Organized crime bust: How does the 'old school' Mafia work today?

The indictment of 46 people included charges for classic mob crimes, including racketeering and extortion, as well as more 'modern' crimes such as credit card fraud and health care fraud.

Seth Wenig/AP
Vincent Thomas (c.) leaves federal court in New York, Thursday, Aug. 4, 2016. Declaring that the Mafia is not just the stuff of movie scripts, federal prosecutors charged nearly four dozen people Thursday with being part of an East Coast crime syndicate, including an old-school mobster in New York and a reputed mob chieftain in Philadelphia who has been pursued by the government for decades.

In New York on Thursday, 46 people were charged and 39 were arrested for crimes allegedly tied to mafia activity, allegedly including major mob bosses from both New York and Philadelphia.

Several members of the original Sicilian-American Mafia families were implicated in the arrests for a combination of modern and traditional mob crimes including extortion, racketeering, arson, loansharking, casino gambling, firearms trafficking, sports gambling, credit card fraud, and health care fraud.

All of which has people wondering if the clock has been rolled back to decades ago when the Mafia ruled mean city streets. But the Mafia remains a present threat, says US Attorney Preet Bharara.

“Today’s charges against 46 men, including powerful leaders, members, and associates of five different La Cosa Nostra families, demonstrate that the mob remains a scourge on this city and around the country,” Mr. Bharara told the Los Angeles Times.

According to the indictment, the organized crime ring uncovered by investigators reaches from Massachusetts to Florida and included threats to “whack” people or “pipe” their knees – dialogue that seems better suited to a gangster movie than the 21st century.

Pasquale Parrello, a notorious member of the Genovese family, and Joseph Merlino, alleged head of the Philadelphia mob, were both arrested. Mr. Merlino, who has been charged with murder but never convicted, has been described as the closest thing the current day mafia has to a classic Mafia don like John Gotti or Lucky Luciano.

But for the most part, the mob has lost a lot of its power and appeal. Increased security and advances in technology have made mafia members more wary of violence and less likely to bring their children into the “family business.”

“The world changed,” Louis Ferrante, author and former mafia member, told Vice last summer. “At one time, Italian immigrants had few ways to earn a living and provide for their families. Today, Italians have the same opportunities to advance as anyone else.”

Ferrante also said that legal gambling, legal alcohol, and easily available bank loans have eroded public demand for traditional mafia business.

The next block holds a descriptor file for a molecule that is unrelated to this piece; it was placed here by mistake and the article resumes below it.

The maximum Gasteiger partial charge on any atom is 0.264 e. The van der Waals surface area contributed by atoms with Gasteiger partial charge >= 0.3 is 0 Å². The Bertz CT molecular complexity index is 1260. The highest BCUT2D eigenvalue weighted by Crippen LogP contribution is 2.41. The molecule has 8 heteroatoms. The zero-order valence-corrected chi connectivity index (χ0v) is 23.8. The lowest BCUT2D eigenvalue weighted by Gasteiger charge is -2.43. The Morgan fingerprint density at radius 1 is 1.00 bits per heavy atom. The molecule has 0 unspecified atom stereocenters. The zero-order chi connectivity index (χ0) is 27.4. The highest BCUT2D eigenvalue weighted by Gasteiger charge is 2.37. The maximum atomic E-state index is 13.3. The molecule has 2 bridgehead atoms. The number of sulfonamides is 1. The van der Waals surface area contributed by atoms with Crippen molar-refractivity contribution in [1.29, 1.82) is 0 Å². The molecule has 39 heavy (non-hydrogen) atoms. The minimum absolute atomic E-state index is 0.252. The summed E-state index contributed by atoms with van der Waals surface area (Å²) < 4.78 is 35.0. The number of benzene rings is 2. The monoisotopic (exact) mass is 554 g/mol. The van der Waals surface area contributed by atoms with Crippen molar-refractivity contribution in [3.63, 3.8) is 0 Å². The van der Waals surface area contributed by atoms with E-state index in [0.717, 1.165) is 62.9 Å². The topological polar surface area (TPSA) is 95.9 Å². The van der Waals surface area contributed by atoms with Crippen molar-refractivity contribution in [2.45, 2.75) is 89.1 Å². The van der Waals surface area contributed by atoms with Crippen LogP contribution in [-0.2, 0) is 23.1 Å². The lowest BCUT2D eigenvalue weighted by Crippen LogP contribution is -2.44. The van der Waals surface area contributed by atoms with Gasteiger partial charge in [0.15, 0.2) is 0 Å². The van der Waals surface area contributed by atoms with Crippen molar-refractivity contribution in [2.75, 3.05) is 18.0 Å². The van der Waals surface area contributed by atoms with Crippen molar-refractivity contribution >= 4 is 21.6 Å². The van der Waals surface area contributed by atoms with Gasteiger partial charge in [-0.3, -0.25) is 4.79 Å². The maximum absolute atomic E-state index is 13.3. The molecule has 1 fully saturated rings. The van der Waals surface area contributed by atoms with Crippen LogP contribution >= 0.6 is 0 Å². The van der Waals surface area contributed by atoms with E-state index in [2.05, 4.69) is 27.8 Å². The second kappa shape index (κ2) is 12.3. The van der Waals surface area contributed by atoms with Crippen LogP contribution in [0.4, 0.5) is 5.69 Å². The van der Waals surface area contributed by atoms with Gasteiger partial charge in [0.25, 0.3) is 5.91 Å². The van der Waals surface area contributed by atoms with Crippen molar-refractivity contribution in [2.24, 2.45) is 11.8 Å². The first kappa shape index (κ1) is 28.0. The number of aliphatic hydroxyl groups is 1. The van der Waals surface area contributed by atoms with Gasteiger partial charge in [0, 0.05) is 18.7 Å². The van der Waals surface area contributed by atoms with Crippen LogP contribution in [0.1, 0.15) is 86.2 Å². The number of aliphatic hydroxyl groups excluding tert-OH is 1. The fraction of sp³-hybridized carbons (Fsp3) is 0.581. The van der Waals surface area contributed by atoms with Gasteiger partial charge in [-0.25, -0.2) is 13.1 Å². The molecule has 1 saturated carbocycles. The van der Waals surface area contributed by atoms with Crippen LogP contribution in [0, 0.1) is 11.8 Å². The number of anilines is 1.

Yet despite all this, the FBI still categorizes La Cosa Nostra – an Italian phrase meaning “our work” and the name for the five original Sicilian-American Mafia families – as “the foremost organized criminal threat to American society.” 

"But this is only the surface; behind these lies an enormous and illegally amassed economic power, which is camouflaged and laundered until it becomes legal," Roberto Saviano, a journalist and author of several book on the Mafia, writes in a column for The New York Times. "As difficult as it is to track the routes of drugs, it is even harder to follow a money trail in the era of online banking and cyberfinance."

Today there are an estimated 3,000 active mafia members across the country, still concentrated largely in New York City, Philadelphia, and New Jersey.

Edward A. McDonald, a former federal prosecutor in charge of organized crime prosecutions in Brooklyn in the 1980s, told The New York Times that the main thing to be taken away from these arrests is how much has changed over the past few decades.

“The Mafia is just not engaging in the significant criminal activities they were involved in the past,” McDonald said “I’m not saying the war has been won, but it’s pretty close.”

You've read  of  free articles. Subscribe to continue.

Dear Reader,

About a year ago, I happened upon this statement about the Monitor in the Harvard Business Review – under the charming heading of “do things that don’t interest you”:

“Many things that end up” being meaningful, writes social scientist Joseph Grenny, “have come from conference workshops, articles, or online videos that began as a chore and ended with an insight. My work in Kenya, for example, was heavily influenced by a Christian Science Monitor article I had forced myself to read 10 years earlier. Sometimes, we call things ‘boring’ simply because they lie outside the box we are currently in.”

If you were to come up with a punchline to a joke about the Monitor, that would probably be it. We’re seen as being global, fair, insightful, and perhaps a bit too earnest. We’re the bran muffin of journalism.

But you know what? We change lives. And I’m going to argue that we change lives precisely because we force open that too-small box that most human beings think they live in.

The Monitor is a peculiar little publication that’s hard for the world to figure out. We’re run by a church, but we’re not only for church members and we’re not about converting people. We’re known as being fair even as the world becomes as polarized as at any time since the newspaper’s founding in 1908.

We have a mission beyond circulation, we want to bridge divides. We’re about kicking down the door of thought everywhere and saying, “You are bigger and more capable than you realize. And we can prove it.”

If you’re looking for bran muffin journalism, you can subscribe to the Monitor for $15. You’ll get the Monitor Weekly magazine, the Monitor Daily email, and unlimited access to

QR Code to Organized crime bust: How does the 'old school' Mafia work today?
Read this article in
QR Code to Subscription page
Start your subscription today